But before you get all excited about all the fun you’ll be having on the slopes, you’ll need to get the proper equipment. Your snowboarding experience starts with finding the right snowboard boots.
They come in various shapes and sizes, and getting them right is utterly important. Your snowboard boots are one of the factors that can determine if you’ll have a great day on the mountain or a bad one. Here, we listed all the features you need to consider, coupled with reviews on some of the best snowboard boots on the market.
There are quite a few aspects to take into consideration when picking a pair of snowboarding boots, and we’ll keep it as simple and short as possible. But don’t get discouraged because of the volume of information you need to process – the effort will be worth it!
The type of snowboarding you do will determine the level of flex your snowboard boots should have. Of course, sometimes it can be a matter of personal preference, but there are some general rules regarding flexibility and snowboard styles. There are three general types of flex – soft, medium, and stiff.
Boots with soft flex are more durable and comfortable, and as such, are perfect for all beginners and snowboarders who value comfort above anything. Soft flex boots will be your best friends in those long days on the slopes.
Medium flex boots provide the perfect balance between performance and stability and are most suitable for snowboarders who change terrains. They will do good on both trails and backcountry areas. Good for snowboarders with some experience, and whose legs are already acquainted with the hard work that is snowboarding.
Hard stuff just for all the fans of hard and fast snowboarding. Stiff flex boots are more about power and performance than anything else. Not as comfortable as medium and soft ones, but making turns at high speed and the overall control of your snowboard is a piece of cake with these.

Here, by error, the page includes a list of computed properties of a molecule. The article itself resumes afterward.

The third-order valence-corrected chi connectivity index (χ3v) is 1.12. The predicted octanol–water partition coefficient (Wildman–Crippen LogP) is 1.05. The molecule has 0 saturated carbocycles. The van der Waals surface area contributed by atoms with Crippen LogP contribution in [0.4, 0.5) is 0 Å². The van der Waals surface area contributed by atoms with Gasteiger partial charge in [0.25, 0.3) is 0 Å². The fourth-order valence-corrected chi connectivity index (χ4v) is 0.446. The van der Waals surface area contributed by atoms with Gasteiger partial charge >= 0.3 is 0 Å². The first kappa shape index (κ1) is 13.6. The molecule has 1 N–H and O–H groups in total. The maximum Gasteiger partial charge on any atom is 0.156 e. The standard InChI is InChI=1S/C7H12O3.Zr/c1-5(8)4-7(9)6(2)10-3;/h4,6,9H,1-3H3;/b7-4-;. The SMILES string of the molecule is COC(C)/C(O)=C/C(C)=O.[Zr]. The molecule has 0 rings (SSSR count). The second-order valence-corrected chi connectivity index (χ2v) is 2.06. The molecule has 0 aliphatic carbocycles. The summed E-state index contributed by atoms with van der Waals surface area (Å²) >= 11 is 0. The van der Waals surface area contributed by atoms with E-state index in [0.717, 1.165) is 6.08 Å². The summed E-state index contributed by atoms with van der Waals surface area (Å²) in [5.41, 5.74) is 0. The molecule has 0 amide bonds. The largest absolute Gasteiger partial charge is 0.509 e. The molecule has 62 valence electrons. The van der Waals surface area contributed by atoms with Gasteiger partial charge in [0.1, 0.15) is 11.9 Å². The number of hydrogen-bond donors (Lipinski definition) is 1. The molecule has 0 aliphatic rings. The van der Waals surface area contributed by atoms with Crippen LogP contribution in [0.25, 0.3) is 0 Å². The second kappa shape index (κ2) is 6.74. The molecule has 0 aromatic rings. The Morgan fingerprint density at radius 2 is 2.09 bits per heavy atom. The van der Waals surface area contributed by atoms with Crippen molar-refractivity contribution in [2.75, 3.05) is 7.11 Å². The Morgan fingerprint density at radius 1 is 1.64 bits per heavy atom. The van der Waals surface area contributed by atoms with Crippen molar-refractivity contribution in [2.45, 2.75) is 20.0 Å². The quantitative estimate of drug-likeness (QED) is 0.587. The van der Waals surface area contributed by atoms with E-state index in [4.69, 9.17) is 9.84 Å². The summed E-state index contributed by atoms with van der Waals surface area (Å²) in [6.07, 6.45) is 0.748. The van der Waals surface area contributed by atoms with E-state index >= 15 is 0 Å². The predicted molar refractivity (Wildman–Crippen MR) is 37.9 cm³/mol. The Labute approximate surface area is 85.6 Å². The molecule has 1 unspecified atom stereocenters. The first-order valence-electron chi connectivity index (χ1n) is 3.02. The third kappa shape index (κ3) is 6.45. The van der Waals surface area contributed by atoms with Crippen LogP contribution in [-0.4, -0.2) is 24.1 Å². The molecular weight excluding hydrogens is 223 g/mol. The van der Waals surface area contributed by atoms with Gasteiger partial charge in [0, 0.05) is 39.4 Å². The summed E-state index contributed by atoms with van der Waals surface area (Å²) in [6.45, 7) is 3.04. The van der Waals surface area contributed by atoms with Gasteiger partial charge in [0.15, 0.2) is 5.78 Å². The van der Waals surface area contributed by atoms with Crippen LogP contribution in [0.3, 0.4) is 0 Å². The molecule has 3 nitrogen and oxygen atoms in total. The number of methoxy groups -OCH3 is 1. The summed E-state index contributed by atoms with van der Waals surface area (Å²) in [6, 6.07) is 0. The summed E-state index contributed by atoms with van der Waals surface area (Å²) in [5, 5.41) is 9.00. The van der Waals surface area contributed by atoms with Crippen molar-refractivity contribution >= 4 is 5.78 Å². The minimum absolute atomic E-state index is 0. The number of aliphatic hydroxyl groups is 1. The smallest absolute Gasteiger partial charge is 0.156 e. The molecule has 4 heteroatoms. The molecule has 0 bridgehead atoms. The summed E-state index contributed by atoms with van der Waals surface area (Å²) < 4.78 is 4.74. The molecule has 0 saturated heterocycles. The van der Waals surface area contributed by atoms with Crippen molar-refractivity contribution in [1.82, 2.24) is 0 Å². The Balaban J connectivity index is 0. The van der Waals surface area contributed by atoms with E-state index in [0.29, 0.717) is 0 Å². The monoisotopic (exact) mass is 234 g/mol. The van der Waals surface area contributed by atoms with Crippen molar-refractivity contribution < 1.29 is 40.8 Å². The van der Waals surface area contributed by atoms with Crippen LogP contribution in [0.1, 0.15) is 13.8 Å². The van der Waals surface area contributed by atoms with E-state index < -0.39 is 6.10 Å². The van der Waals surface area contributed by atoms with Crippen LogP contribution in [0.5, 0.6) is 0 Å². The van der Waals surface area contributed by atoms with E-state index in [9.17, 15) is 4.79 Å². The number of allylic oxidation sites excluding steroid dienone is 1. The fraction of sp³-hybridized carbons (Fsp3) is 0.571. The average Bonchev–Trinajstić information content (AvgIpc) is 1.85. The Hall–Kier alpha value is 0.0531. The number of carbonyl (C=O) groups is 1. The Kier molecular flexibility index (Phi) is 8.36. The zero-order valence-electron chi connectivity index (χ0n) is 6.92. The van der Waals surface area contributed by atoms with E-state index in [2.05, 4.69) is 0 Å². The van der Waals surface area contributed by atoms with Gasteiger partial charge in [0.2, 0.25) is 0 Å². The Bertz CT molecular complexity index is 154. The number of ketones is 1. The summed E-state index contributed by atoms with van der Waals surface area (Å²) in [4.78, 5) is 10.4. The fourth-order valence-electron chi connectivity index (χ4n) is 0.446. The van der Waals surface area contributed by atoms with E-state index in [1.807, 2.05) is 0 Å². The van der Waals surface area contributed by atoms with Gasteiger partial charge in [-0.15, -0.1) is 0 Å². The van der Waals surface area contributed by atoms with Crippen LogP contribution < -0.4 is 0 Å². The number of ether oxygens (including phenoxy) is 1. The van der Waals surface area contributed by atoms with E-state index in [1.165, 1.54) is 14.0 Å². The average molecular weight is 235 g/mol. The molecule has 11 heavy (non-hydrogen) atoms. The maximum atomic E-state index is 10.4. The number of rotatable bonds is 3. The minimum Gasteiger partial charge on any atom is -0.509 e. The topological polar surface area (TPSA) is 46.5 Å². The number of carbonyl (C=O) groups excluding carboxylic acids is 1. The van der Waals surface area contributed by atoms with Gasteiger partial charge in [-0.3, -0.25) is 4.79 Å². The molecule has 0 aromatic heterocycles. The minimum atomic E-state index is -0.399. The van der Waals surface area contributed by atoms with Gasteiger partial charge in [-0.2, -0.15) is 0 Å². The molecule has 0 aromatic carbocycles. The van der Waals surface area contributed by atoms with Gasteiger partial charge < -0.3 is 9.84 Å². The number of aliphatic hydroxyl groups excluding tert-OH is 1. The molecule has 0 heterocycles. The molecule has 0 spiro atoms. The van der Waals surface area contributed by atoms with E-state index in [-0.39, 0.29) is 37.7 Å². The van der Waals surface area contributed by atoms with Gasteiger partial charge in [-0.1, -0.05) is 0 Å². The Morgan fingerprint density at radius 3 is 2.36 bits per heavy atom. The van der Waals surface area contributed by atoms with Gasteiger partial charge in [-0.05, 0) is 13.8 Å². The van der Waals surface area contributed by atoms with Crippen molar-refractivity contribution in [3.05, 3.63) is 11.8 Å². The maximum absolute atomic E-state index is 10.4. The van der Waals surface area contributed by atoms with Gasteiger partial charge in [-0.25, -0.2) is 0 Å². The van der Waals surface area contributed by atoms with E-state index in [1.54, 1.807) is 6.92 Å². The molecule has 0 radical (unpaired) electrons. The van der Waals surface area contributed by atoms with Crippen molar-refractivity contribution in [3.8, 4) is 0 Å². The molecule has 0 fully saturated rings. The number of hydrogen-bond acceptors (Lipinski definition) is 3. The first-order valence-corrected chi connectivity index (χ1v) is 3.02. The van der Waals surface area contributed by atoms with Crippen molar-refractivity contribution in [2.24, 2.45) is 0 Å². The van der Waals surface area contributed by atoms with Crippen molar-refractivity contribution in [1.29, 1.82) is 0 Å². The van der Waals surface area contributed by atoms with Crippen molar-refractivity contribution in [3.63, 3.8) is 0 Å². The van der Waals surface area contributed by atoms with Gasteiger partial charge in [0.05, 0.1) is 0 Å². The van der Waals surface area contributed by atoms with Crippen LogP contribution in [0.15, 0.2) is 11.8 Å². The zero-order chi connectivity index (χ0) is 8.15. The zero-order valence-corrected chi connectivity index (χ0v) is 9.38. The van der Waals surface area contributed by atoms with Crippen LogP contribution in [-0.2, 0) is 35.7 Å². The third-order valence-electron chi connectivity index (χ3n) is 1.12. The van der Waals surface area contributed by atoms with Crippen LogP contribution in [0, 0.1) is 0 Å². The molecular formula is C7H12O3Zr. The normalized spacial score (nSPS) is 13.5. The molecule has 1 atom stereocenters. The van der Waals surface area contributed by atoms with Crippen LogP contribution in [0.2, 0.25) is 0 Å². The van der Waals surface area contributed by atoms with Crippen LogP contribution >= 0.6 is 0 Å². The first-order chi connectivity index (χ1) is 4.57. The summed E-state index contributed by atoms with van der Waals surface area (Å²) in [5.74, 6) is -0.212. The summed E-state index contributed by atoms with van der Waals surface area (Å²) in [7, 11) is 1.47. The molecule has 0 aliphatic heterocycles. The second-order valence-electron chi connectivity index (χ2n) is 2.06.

Your riding style will largely influence your choice of boots, and knowing what you want to do with your snowboard will make it easier for you to pick the ones that will suit your needs best.
As a beginner, you’ll want to try out a variety of things you can do with your snowboard, and for that, you’ll need boots that will be softer to the touch and more forgiving when you try out something for the first time and need some extra support not to land on your butt or your face.
If you want to try going on different terrains and get the additional fix of excitement besides the groomed tracks, it means you have an all-mountain style. The choice of snowboard boots for all-mountaineers is great since most snowboarders fall into this category. As such, the boots you choose should provide the perfect balance between stiffness and softness, so get the ones that you feel will suit your performance on all terrains. Go for a bit stiffer ones if you want to go fast, or a bit softer pair if you want better control.
For all the snowboarders who value flair more than speed, the terrain park is the place to be. You’ll have rails, half-pipes, and all sorts of other rides on which you can perform tricks and flicks. If you find this style to be to your liking, you’ll need a pair of softer boots that can withstand the sudden twist and turn shocks.
If you got an itch that only high-speed snowboarding can scratch, you’re a free rider. Freeriders value speed and handling above anything else, so stiffer boots are required.
Also, freeriding requires experience, so make sure you got some experience with a snowboard before trying your hand with freeriding. The stiffness of your boots will help generate grip and power, giving you stability when making turns and slides at high speeds.
The laces on your boots play an important role in maintaining stability, comfort, and performance. If you happen to find boots that are almost perfect, the laces can be the deciding factor that can make them perfect for your feet and style. Going at high speeds or performing tricks is dangerous, so having your foot dangle inside the boot is not something you want.
There are three general types of lacing: traditional, quick-pull, and BOA and they each have their pros and cons, which we’ll mention below:
A classic. The traditional lacing resembles classic shoe lacing, and it’s one that comes with simplicity and security. Affordable and customizable (there are designer laces you can buy and replace stock laces with), you can tune the tightness to your liking, so they deliver all the basic performance and aesthetic needs a snowboarder has.